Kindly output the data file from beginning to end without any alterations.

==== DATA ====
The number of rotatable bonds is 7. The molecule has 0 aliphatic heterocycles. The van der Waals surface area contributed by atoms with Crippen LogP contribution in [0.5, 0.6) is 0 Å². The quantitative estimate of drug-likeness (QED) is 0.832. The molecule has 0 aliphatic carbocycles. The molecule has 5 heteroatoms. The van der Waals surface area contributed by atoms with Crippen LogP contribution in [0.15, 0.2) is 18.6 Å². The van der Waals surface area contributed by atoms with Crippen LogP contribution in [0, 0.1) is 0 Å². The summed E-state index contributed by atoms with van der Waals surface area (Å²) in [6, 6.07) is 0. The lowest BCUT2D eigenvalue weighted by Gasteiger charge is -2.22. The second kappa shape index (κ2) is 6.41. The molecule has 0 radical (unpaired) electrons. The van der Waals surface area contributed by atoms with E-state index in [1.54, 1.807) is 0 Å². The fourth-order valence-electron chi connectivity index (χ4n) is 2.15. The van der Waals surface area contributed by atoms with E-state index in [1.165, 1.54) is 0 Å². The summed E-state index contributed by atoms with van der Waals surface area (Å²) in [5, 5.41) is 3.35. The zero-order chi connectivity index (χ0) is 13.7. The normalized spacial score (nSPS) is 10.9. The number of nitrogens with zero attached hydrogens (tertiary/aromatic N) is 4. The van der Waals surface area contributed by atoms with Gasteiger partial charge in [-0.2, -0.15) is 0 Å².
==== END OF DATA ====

The number of rotatable bonds is 7. The molecule has 0 aliphatic heterocycles. The van der Waals surface area contributed by atoms with Crippen LogP contribution in [0.5, 0.6) is 0 Å². The quantitative estimate of drug-likeness (QED) is 0.832. The molecule has 0 aliphatic carbocycles. The molecule has 5 heteroatoms. The van der Waals surface area contributed by atoms with Crippen LogP contribution in [0.15, 0.2) is 18.6 Å². The van der Waals surface area contributed by atoms with Crippen LogP contribution in [0, 0.1) is 0 Å². The summed E-state index contributed by atoms with van der Waals surface area (Å²) in [6, 6.07) is 0. The lowest BCUT2D eigenvalue weighted by Gasteiger charge is -2.22. The second kappa shape index (κ2) is 6.41. The molecule has 0 radical (unpaired) electrons. The van der Waals surface area contributed by atoms with E-state index in [1.54, 1.807) is 0 Å². The fourth-order valence-electron chi connectivity index (χ4n) is 2.15. The van der Waals surface area contributed by atoms with E-state index in [1.165, 1.54) is 0 Å². The summed E-state index contributed by atoms with van der Waals surface area (Å²) in [5, 5.41) is 3.35. The zero-order chi connectivity index (χ0) is 13.7. The normalized spacial score (nSPS) is 10.9. The number of nitrogens with zero attached hydrogens (tertiary/aromatic N) is 4. The van der Waals surface area contributed by atoms with Gasteiger partial charge in [-0.2, -0.15) is 0 Å².